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IE: The High Court issued an injunction prohibiting a transfer to Spain under the Dublin III Regulation, pending a decision on Article 17 on the discretionary clause.

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Other Source/Information
Original Documents
Relevant Legislative Provisions
Dublin Regulation III (Regulation (EU) No 604/2013 of the European Parliament and of the Council of 26 June 2013 establishing the criteria and mechanisms for determining the Member State responsible for examining an application for IP)
Ireland, High Court, AC v International Protection Appeals Tribunal & Ors, [2024] IEHC 77, 12 February 2024. Link redirects to the English summary in the EUAA Case Law Database.
Permanent link to the case
Case history
Other information

European Union, Court of Justice of the European Union [CJEU], C.K. and Others v Republic of Slovenia (Republika Slovenija), Case C-578/16 PPU , ECLI:EU:C:2017:127, 16 February 2017.

European Union, Court of Justice of the European Union [CJEU], M.A., S.A. and A.Z. v International Protection Appeals Tribunal and Others (IE), Case C‑661/17, ECLI:EU:C:2019:53, 23 January 2019.


The applicant, AC, is an Algerian national who applied for international protection in Ireland. The applicant entered Spain by crossing the border into Spain from Algeria. The International Protection Office submitted a take back request to Spain in accordance with Article 13(1) of the Dublin III Regulation and Spain accepted responsibility for the applicant.

Under Article 17 of the Dublin III Regulation (sovereignty clause), the applicant's lawyer submitted a request to the Minister for Justice on his behalf, claiming that the applicant would face destitution and onward refoulement if he was returned to Spain and requested that his application for international protection be determined in Ireland.

The applicant was informed that the Minister would decide on Article 17 in due course, but more than 19 months had passed with no decision on the matter and no response to the applicant's request. The applicant received a notice of decision to transfer him to Spain as it was determined that Spain was responsible for examining his request for international protection. The applicant filed an appeal with the International Protection Appeal Tribunal, which dismissed the appeal and upheld the transfer ruling.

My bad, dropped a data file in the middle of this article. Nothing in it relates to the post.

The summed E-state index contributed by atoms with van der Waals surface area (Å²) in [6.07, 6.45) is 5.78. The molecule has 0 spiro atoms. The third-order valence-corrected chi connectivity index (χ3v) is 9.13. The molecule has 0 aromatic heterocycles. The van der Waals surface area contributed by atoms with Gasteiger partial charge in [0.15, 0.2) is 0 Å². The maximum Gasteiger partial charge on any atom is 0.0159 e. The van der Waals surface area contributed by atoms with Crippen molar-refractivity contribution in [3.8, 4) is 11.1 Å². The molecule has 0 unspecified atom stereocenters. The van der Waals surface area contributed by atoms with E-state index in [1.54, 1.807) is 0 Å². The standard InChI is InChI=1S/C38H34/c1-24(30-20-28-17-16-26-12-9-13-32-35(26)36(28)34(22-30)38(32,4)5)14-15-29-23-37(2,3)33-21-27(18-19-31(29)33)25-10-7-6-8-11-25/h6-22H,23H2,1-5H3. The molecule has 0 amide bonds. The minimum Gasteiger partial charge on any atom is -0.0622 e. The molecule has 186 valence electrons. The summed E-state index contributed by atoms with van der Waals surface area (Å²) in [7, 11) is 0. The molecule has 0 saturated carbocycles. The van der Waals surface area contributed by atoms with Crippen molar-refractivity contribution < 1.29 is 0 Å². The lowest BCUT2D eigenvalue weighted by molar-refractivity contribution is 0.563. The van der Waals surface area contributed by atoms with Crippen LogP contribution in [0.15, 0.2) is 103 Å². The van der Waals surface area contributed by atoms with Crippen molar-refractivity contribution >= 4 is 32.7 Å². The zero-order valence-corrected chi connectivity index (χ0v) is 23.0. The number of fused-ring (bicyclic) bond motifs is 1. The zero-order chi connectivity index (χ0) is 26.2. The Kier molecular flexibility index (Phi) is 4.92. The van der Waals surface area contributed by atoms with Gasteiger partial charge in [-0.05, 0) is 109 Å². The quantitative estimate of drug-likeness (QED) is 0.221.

Two adjournments of the leave hearing were made after proceedings were opened with the intention of stopping time. In order to arrange for the applicant's transfer, the Department of Justice wrote to the applicant with instructions to appear in person at the Garda National Immigration Bureau. The applicant was subsequently served with a notice to appear, which prompted the applicant to file an application for leave to seek judicial review, as well as an application for an injunction prohibiting the Minister from transferring the applicant to Spain under the Dublin III Regulation.

The applicant cited the CJEU's rulings in C.K. and Others v. Republic of Slovenia (Republika Slovenija) and M.A., S.A., and A.Z. v. International Protection Appeals Tribunal and Others, to support the claim that the discretionary clause of Article 17 is an essential part of the mechanism for determining Member State responsibility under the Dublin III Regulation. In addition, the applicant had the right to appeal Article 17 but was prevented from doing so by the Minister's inaction. The applicant further cited the opinion of Advocate General Pikamäein in AHY v. Minister for Justice, and held that no transfer could occur until this Court had received a ruling from the CJEU.

The High Court granted leave on most of the grounds. The High Court ordered an injunction prohibiting the Minister from proceeding with the transfer until the proceedings were concluded, as the Minister had not yet responded to the applicant's Article 17 request. The CJEU's ruling in AHY, the High Court anticipated, would provide some clarity on how an application for the exercise of discretion under Article 17 interacts with other provisions of the Dublin III Regulation, specifically Articles 27 and 29, which deal with remedies and deadlines for challenging decisions that are unfavourable to an applicant. However, in light of the CJEU ruling in MA, the High Court determined that an application made under Article 17 is an integral part in determining Member State responsibility for an application for international protection under the Dublin III Regulation. Rejecting the injunction would, in the opinion of the High Court, be unfair to the applicant and would enable the Minister to benefit from the inability to rule on the decision. As a result, the High Court issued the injunction while the decision on Article 17 is being decided.

Country of Decision
Court Name
IE: High Court
Case Number
[2024] IEHC 77
Date of Decision
Country of Origin
Dublin procedure